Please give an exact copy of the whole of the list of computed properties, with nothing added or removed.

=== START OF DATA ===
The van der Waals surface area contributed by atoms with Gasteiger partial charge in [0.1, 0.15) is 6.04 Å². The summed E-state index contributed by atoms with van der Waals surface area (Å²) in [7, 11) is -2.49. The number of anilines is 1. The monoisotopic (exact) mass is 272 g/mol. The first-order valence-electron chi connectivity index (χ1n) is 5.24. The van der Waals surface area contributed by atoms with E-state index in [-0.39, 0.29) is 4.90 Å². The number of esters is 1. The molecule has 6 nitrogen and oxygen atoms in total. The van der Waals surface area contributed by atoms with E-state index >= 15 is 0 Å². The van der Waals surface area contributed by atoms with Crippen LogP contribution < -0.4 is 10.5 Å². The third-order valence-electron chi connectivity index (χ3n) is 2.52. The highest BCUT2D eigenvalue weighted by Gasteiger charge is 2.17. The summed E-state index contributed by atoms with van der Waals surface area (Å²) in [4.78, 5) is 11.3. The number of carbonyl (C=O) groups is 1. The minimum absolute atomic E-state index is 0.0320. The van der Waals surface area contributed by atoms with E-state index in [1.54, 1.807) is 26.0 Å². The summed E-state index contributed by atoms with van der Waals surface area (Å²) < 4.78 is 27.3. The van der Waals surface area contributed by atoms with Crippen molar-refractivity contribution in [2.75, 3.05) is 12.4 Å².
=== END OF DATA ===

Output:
The van der Waals surface area contributed by atoms with Gasteiger partial charge in [0.1, 0.15) is 6.04 Å². The summed E-state index contributed by atoms with van der Waals surface area (Å²) in [7, 11) is -2.49. The number of anilines is 1. The monoisotopic (exact) mass is 272 g/mol. The first-order valence-electron chi connectivity index (χ1n) is 5.24. The van der Waals surface area contributed by atoms with E-state index in [-0.39, 0.29) is 4.90 Å². The number of esters is 1. The molecule has 6 nitrogen and oxygen atoms in total. The van der Waals surface area contributed by atoms with E-state index >= 15 is 0 Å². The van der Waals surface area contributed by atoms with Crippen LogP contribution < -0.4 is 10.5 Å². The third-order valence-electron chi connectivity index (χ3n) is 2.52. The highest BCUT2D eigenvalue weighted by Gasteiger charge is 2.17. The summed E-state index contributed by atoms with van der Waals surface area (Å²) in [4.78, 5) is 11.3. The number of carbonyl (C=O) groups is 1. The minimum absolute atomic E-state index is 0.0320. The van der Waals surface area contributed by atoms with E-state index in [1.54, 1.807) is 26.0 Å². The summed E-state index contributed by atoms with van der Waals surface area (Å²) < 4.78 is 27.3. The van der Waals surface area contributed by atoms with Crippen molar-refractivity contribution in [2.75, 3.05) is 12.4 Å².